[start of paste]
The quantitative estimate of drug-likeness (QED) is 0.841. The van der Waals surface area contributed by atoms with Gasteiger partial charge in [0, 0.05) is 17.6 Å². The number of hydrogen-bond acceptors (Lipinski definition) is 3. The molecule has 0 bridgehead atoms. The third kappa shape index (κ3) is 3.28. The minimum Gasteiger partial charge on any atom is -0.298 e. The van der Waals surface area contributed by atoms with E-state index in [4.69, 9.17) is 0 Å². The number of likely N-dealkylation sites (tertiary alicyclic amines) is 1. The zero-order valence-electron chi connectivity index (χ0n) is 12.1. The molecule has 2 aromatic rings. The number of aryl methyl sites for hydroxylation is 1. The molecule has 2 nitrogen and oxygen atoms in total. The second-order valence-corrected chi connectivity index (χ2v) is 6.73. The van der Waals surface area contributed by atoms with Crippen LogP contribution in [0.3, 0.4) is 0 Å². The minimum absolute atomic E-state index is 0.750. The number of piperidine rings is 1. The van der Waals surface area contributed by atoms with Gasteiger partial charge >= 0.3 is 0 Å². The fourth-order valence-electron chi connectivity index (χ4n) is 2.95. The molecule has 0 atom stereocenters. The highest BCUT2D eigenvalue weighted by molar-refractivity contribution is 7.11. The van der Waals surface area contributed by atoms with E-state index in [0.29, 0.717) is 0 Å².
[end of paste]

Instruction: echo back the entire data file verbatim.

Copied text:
The quantitative estimate of drug-likeness (QED) is 0.841. The van der Waals surface area contributed by atoms with Gasteiger partial charge in [0, 0.05) is 17.6 Å². The number of hydrogen-bond acceptors (Lipinski definition) is 3. The molecule has 0 bridgehead atoms. The third kappa shape index (κ3) is 3.28. The minimum Gasteiger partial charge on any atom is -0.298 e. The van der Waals surface area contributed by atoms with E-state index in [4.69, 9.17) is 0 Å². The number of likely N-dealkylation sites (tertiary alicyclic amines) is 1. The zero-order valence-electron chi connectivity index (χ0n) is 12.1. The molecule has 2 aromatic rings. The number of aryl methyl sites for hydroxylation is 1. The molecule has 2 nitrogen and oxygen atoms in total. The second-order valence-corrected chi connectivity index (χ2v) is 6.73. The van der Waals surface area contributed by atoms with Crippen LogP contribution in [0.3, 0.4) is 0 Å². The minimum absolute atomic E-state index is 0.750. The number of piperidine rings is 1. The van der Waals surface area contributed by atoms with Gasteiger partial charge >= 0.3 is 0 Å². The fourth-order valence-electron chi connectivity index (χ4n) is 2.95. The molecule has 0 atom stereocenters. The highest BCUT2D eigenvalue weighted by molar-refractivity contribution is 7.11. The van der Waals surface area contributed by atoms with E-state index in [0.29, 0.717) is 0 Å².